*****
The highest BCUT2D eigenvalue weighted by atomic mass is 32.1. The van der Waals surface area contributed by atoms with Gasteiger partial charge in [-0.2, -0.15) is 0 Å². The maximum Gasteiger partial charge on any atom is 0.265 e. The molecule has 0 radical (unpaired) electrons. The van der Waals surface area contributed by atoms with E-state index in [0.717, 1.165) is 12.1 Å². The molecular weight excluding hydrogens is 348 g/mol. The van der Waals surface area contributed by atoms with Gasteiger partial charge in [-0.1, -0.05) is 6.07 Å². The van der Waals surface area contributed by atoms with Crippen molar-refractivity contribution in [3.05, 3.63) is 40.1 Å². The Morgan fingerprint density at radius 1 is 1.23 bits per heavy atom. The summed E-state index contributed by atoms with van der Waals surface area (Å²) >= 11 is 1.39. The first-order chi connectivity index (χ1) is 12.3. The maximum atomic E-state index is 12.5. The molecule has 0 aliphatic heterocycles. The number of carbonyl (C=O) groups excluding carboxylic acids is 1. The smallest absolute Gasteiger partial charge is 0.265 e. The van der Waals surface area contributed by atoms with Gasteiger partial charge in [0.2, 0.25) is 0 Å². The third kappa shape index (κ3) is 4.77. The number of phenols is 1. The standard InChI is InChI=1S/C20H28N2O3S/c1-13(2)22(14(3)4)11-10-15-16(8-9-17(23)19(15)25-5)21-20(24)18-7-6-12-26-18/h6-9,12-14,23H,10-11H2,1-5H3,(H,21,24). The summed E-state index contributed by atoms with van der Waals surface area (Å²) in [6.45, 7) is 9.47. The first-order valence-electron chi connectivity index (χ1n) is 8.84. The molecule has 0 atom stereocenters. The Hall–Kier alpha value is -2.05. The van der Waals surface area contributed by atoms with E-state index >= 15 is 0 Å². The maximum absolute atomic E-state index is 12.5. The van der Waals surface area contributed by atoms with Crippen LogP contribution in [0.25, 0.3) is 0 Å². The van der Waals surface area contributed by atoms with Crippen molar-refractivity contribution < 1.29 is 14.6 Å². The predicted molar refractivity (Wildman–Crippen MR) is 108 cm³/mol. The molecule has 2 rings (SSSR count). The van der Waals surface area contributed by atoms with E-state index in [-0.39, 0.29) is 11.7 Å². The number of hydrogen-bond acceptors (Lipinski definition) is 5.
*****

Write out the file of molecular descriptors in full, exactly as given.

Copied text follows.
The highest BCUT2D eigenvalue weighted by atomic mass is 32.1. The van der Waals surface area contributed by atoms with Gasteiger partial charge in [-0.2, -0.15) is 0 Å². The maximum Gasteiger partial charge on any atom is 0.265 e. The molecule has 0 radical (unpaired) electrons. The van der Waals surface area contributed by atoms with E-state index in [0.717, 1.165) is 12.1 Å². The molecular weight excluding hydrogens is 348 g/mol. The van der Waals surface area contributed by atoms with Gasteiger partial charge in [-0.1, -0.05) is 6.07 Å². The van der Waals surface area contributed by atoms with Crippen molar-refractivity contribution in [3.05, 3.63) is 40.1 Å². The Morgan fingerprint density at radius 1 is 1.23 bits per heavy atom. The summed E-state index contributed by atoms with van der Waals surface area (Å²) >= 11 is 1.39. The first-order chi connectivity index (χ1) is 12.3. The maximum atomic E-state index is 12.5. The molecule has 0 aliphatic heterocycles. The number of carbonyl (C=O) groups excluding carboxylic acids is 1. The smallest absolute Gasteiger partial charge is 0.265 e. The van der Waals surface area contributed by atoms with Gasteiger partial charge in [0.2, 0.25) is 0 Å². The third kappa shape index (κ3) is 4.77. The number of phenols is 1. The standard InChI is InChI=1S/C20H28N2O3S/c1-13(2)22(14(3)4)11-10-15-16(8-9-17(23)19(15)25-5)21-20(24)18-7-6-12-26-18/h6-9,12-14,23H,10-11H2,1-5H3,(H,21,24). The summed E-state index contributed by atoms with van der Waals surface area (Å²) in [6.45, 7) is 9.47. The first-order valence-electron chi connectivity index (χ1n) is 8.84. The molecule has 0 atom stereocenters. The Hall–Kier alpha value is -2.05. The van der Waals surface area contributed by atoms with E-state index >= 15 is 0 Å². The maximum absolute atomic E-state index is 12.5. The van der Waals surface area contributed by atoms with Crippen LogP contribution in [0.25, 0.3) is 0 Å². The van der Waals surface area contributed by atoms with Crippen molar-refractivity contribution < 1.29 is 14.6 Å². The predicted molar refractivity (Wildman–Crippen MR) is 108 cm³/mol. The molecule has 2 rings (SSSR count). The van der Waals surface area contributed by atoms with E-state index in [-0.39, 0.29) is 11.7 Å². The number of hydrogen-bond acceptors (Lipinski definition) is 5.